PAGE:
Chapter 15: Metamorphosis
We drip water on the deck, and ascertain that nothing further is mis-happening. We consider what to do about the dead siren in the water. Finally, Kate and Robbie dive back down and bring up the limp corpse of the sinuous monster. We stare at it. Robbie plucks Daphne's tiny arrow from the creature's eye, cleans it off, and returns it to the pixie. He offers the autodoc a sample, and asks it if it wants an entire corpse for raw materials. The autodoc accepts, but warns that it cannot assimilate everything, and that there will be remains. That doesn't bother Robbie, and he drags down the body.
Most of us sleep, but Robbie remains up, starting on the map that we hope is redundant; Tom was mapping Lanthil. In the morning, refreshed, we dowse once more for Tom. We are marginally successful; we think he is more likely to be before us than behind us. We sail on.
Daphne occupies herself with carving an appropriate figurehead for our... vessel. Robbie provides her with an ectoplastic model of a budgie.
The sea becomes lighter in color. It does not become greener, as we would expect, or even bluer. Eventually it is obvious that the water is becoming paler because it is getting shallower. The beach is getting wider. The thick forest growth that stretched back to distant cliffs has slowly been compressed into a thin line, as the cliffs approach more and more closely. They are now close enough that we can tell that they are imposingly vertical.
We sail forward over ankle-deep water. The lightfall is now the merest glint off to our left, and perhaps there is no water at all. Robbie jumps out - onto perfectly dry sand that is a shiny, silvery white. He makes a bottle, and collects a large sample. It might be suitable for glass-making. He looks off to our right, and finds that the blue sea is now off at the edge of his vision. There are no more trees between the beach and the cliffs.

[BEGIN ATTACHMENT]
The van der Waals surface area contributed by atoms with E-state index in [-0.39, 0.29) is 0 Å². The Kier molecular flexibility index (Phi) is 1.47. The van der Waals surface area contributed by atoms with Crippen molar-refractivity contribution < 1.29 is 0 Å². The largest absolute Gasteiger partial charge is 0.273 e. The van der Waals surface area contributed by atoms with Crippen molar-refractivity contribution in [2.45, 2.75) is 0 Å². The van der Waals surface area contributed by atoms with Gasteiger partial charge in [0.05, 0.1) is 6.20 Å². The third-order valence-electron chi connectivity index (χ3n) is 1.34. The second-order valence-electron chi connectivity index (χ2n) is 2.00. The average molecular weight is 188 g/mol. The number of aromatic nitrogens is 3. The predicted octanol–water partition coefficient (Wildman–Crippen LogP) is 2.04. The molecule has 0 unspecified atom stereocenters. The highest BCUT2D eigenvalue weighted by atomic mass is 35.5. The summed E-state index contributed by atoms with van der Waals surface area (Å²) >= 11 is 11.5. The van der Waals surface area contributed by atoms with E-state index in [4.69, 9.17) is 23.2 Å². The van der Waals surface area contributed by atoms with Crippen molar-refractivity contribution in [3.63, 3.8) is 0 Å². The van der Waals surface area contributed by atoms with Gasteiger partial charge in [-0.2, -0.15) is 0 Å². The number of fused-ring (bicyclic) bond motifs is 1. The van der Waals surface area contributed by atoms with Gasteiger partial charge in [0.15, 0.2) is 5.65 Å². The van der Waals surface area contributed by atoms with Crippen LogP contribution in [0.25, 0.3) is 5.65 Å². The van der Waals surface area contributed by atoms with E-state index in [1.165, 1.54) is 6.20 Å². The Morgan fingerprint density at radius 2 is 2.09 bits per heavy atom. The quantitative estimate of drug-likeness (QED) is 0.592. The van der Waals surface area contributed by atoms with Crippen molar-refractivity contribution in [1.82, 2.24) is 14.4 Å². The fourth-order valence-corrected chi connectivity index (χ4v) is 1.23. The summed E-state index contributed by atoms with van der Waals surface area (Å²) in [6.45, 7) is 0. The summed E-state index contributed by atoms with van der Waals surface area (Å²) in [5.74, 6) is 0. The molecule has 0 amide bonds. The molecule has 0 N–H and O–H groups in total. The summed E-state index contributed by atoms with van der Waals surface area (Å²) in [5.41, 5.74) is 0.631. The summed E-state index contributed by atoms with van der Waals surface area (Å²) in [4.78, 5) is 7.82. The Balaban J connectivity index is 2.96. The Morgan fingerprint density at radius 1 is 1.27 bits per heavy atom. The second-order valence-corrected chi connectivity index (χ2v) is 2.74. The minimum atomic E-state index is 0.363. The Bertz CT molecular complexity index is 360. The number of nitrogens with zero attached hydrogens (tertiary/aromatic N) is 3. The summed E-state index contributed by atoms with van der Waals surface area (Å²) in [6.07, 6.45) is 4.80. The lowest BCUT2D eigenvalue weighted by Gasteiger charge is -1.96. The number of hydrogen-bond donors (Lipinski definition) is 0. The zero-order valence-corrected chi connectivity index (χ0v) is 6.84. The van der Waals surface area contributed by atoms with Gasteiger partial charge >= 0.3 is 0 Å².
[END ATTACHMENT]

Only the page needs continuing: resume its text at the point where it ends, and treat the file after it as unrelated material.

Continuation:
He and Daphne decide to explore. We light some of our new lanterns as a beacon for them, and they fly off to our left. The cliffs give a strong impression of being rectilinear, but there is nothing obviously crystalline about them. Even when Robbie sends out an eye to examine them closely, they are still just rock. The two of them fly over, then up to the "top". Beyond that is a step of more cliff, and beyond that, the same. Eventually they tire, and return to the ship's new position, well beyond where they left us. It takes them even longer than they expected.
The sample bottle of sand is examined, but provides no surprises. It feels gritty when compressed, its grains are regular, and it has neither scent nor taste. Daphne gives Russell a pinch, but he finds it unimpressive. The autodoc analyses it as "sand."
The autodoc reports that it has finished with the source of material. Robbie wraps the siren's body in ectoplasm, and flies it back out to sea, drops it, and returns.
We have taken to examining the cliffs, since there is nothing else to see. They seem to be angling closer and getting lower, resulting in a spit, with a look vaguely like that of a city. The cliffs now seem to be definitely made of blocks, with the lightest ones on the bottom, and the darkest ones on the top. There are now mists obscuring our view. Sometimes they're thicker, and sometimes thinner, but they bother us, because they seem to have too many edges. We can't explain it any better than that. The pixie now thinks there's a life force directly ahead. Tom? No. Robbie sends out an eye, but it disappears in a tangle of static. The dragon hides quietly in the back of the ship. We've stopped moving.
By now the sand is very shiny, almost glowing. The mist thickens and then thins. Out on the putative spit of land there is motion, a humanoid figure, but we have no way to judge its scale. Robbie ties one end of a rope to the ship's railing, and the other around his torso. With an eye checking the path in front of him, he flies in the direction of the figure.
He finds it sitting down on a block at the end of all the other blocks. It is a very large humanoid done in monochrome, a light grey. The figure is naked. He sees Robbie, and stands up, looking puzzled. "You are confused," he booms at Robbie. "Very confused."